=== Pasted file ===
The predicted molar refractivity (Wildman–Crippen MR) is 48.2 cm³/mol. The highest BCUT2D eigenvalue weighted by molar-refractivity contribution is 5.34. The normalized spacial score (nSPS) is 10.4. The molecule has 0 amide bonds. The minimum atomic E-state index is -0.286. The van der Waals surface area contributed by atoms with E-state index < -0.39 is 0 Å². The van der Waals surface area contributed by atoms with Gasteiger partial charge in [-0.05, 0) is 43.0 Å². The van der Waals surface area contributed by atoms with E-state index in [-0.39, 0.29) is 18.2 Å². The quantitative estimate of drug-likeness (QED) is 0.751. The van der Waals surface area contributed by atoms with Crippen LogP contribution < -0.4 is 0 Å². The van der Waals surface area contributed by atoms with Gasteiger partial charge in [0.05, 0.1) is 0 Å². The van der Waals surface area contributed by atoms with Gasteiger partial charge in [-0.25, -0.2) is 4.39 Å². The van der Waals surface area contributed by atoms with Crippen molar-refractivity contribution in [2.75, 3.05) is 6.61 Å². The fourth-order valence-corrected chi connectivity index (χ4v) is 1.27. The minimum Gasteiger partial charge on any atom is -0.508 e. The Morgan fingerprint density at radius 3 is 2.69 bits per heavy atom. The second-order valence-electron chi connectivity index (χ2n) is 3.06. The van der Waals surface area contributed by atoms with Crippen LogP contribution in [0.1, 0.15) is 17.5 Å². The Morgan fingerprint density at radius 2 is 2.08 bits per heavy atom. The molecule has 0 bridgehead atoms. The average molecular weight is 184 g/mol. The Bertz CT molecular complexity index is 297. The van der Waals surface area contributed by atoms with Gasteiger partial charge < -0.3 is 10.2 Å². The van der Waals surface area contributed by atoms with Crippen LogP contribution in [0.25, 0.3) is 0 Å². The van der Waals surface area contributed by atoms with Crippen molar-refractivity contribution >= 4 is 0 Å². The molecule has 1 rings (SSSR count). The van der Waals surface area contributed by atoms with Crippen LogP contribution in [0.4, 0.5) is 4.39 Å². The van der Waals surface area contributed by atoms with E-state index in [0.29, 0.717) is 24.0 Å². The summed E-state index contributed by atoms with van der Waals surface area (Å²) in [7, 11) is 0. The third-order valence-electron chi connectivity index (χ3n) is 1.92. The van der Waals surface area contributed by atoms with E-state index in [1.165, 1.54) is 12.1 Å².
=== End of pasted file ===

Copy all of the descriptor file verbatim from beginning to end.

The predicted molar refractivity (Wildman–Crippen MR) is 48.2 cm³/mol. The highest BCUT2D eigenvalue weighted by molar-refractivity contribution is 5.34. The normalized spacial score (nSPS) is 10.4. The molecule has 0 amide bonds. The minimum atomic E-state index is -0.286. The van der Waals surface area contributed by atoms with E-state index < -0.39 is 0 Å². The van der Waals surface area contributed by atoms with Gasteiger partial charge in [-0.05, 0) is 43.0 Å². The van der Waals surface area contributed by atoms with E-state index in [-0.39, 0.29) is 18.2 Å². The quantitative estimate of drug-likeness (QED) is 0.751. The van der Waals surface area contributed by atoms with Crippen LogP contribution < -0.4 is 0 Å². The van der Waals surface area contributed by atoms with Gasteiger partial charge in [0.05, 0.1) is 0 Å². The van der Waals surface area contributed by atoms with Gasteiger partial charge in [-0.25, -0.2) is 4.39 Å². The van der Waals surface area contributed by atoms with Crippen molar-refractivity contribution in [2.75, 3.05) is 6.61 Å². The fourth-order valence-corrected chi connectivity index (χ4v) is 1.27. The minimum Gasteiger partial charge on any atom is -0.508 e. The Morgan fingerprint density at radius 3 is 2.69 bits per heavy atom. The second-order valence-electron chi connectivity index (χ2n) is 3.06. The van der Waals surface area contributed by atoms with Crippen LogP contribution in [0.1, 0.15) is 17.5 Å². The Morgan fingerprint density at radius 2 is 2.08 bits per heavy atom. The molecule has 0 bridgehead atoms. The average molecular weight is 184 g/mol. The Bertz CT molecular complexity index is 297. The van der Waals surface area contributed by atoms with Gasteiger partial charge < -0.3 is 10.2 Å². The van der Waals surface area contributed by atoms with Crippen LogP contribution in [0.25, 0.3) is 0 Å². The van der Waals surface area contributed by atoms with Crippen molar-refractivity contribution >= 4 is 0 Å². The molecule has 1 rings (SSSR count). The van der Waals surface area contributed by atoms with Crippen LogP contribution in [0.4, 0.5) is 4.39 Å². The van der Waals surface area contributed by atoms with E-state index in [0.29, 0.717) is 24.0 Å². The summed E-state index contributed by atoms with van der Waals surface area (Å²) in [7, 11) is 0. The third-order valence-electron chi connectivity index (χ3n) is 1.92. The van der Waals surface area contributed by atoms with E-state index in [1.165, 1.54) is 12.1 Å².